Meditation is a practice in which an individual trains the mind and/or induces a mode of consciousness to realize some benefit, although it can be argued that meditation is a goal in and of itself.
The term meditation refers to a broad variety of practices (much like the term sports), which range from techniques designed to promote relaxation, contacting spiritual guides, building internal energy (chi, ki, prana, etc.), receiving psychic visions, getting closer to God, seeing past lives, taking astral journeys, and so forth, to more technical exercises targeted at developing compassion, love, patience, generosity, forgiveness and more far-reaching goals such as effortlessly sustained single-pointed concentration, single-pointed analysis, and an indestructible sense of well-being while engaging in any and all of life's activities. Thus, it is essential to be specific about the type of meditation practice under investigation.
Failure to make such distinctions would be akin to the use of the word 'sport' to refer to all sports as if they were essentially the same. For example, the overly generic description of meditation as a mere relaxation technique becomes problematic when one attends to the details of many practices. In contrast, we should think about the term "Meditation" as referring to several neighborhoods of New Age practices, shamanistic lucid dreaming and astral journeying, theistic-concentration meditations (clinging to god, Gnosis), contemplation, visualization, hypnotherapy, aromatherapy, chakra clearing, kundalini, breathing exercises, training of single-pointed attention, training in mindfulness, training in single-pointed analysis, vision questing, chi building exercises, and so on, developed for various ends."
Meditation often involves an internal effort to self-regulate the mind in some way. It may be done sitting, or in an active way, for instance Buddhist monks involve awareness in their day-to-day activities as a form of mind-training. Prayer beads or other ritual objects are commonly used during meditation in order to keep track of or remind the practitioner about some aspect of the training. Meditation may involve generating an emotional state for the purpose of analyzing that state — such as anger, hatred, etc. — or cultivating particular mental response to various phenomena, such as compassion. The term "meditation" can refer to the state itself, as well as to practices or techniques employed to cultivate the state. In brief, there are dozens of specific styles of meditation practice; the word meditation may carry different meanings in different contexts. Meditation has been practiced since antiquity as a component of numerous religious traditions and beliefs.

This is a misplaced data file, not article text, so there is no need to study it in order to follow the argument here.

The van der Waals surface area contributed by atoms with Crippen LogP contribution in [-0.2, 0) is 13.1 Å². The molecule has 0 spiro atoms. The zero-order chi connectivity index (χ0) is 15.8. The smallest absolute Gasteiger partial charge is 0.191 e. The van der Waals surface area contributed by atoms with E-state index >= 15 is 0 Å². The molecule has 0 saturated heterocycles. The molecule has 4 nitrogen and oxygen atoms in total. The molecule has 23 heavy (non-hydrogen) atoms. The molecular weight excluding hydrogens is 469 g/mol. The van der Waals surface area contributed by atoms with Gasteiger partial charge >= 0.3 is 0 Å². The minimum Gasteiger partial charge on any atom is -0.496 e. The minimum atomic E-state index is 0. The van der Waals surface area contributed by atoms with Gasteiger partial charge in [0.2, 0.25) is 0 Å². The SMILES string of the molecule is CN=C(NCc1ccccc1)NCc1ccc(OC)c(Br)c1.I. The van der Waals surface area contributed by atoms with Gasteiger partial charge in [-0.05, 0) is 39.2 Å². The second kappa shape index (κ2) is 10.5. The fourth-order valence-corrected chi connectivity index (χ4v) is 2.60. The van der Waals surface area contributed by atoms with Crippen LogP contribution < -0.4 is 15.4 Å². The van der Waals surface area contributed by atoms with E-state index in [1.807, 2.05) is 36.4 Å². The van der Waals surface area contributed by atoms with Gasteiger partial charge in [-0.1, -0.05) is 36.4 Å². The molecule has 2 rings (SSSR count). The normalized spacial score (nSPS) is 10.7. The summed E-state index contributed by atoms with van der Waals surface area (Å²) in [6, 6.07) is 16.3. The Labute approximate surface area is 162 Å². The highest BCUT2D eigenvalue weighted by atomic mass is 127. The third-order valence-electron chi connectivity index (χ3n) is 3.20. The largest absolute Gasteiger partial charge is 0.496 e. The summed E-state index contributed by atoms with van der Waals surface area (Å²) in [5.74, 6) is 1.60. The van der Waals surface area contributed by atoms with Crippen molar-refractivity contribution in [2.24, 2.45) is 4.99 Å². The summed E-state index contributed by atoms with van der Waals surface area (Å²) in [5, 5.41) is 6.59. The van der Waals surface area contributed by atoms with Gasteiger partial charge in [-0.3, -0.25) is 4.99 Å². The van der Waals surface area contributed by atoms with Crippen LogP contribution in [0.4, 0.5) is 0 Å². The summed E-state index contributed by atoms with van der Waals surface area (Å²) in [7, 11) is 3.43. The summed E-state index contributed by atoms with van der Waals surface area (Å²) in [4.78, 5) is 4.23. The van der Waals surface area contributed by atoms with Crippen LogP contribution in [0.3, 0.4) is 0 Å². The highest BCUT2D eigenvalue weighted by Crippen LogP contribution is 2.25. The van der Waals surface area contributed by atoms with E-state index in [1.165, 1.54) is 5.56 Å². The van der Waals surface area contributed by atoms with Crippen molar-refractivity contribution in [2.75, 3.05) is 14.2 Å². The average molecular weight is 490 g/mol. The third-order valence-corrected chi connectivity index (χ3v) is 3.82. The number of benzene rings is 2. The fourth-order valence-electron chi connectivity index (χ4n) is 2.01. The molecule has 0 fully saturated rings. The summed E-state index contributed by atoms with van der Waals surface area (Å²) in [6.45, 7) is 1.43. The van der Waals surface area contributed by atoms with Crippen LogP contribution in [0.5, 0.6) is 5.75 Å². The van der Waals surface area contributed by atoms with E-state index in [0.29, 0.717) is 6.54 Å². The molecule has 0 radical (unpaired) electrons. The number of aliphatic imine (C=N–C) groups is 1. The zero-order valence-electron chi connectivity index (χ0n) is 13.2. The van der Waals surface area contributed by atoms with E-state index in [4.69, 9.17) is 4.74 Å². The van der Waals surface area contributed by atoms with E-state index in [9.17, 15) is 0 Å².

Read more about Meditation: Etymology, History, Secular Meditation in The West, Modern Cross-cultural Dissemination, Western Context, Meditation, Religion, and Drugs, Physical Postures, Scientific Studies, Popular Culture
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Famous quotes containing the word meditation:
“Let the words of my mouth, and the meditation of my heart, be
acceptable in thy sight, O Lord, my strength, and my redeemer.”
—Bible: Hebrew Psalm XIX (l. XIX, 14)
“The real meditation is ... the meditation on ones identity. Ah, voilà une chose!! You try it. You try finding out why youre you and not somebody else. And who in the blazes are you anyhow? Ah, voilà une chose!”
—Ezra Pound (18851972)
“And hiving wisdom with each studious year,
In meditation dwelt, with learning wrought,
And shaped his weapon with an edge severe,
Sapping a solemn creed with solemn sneer.”
—George Gordon Noel Byron (17881824)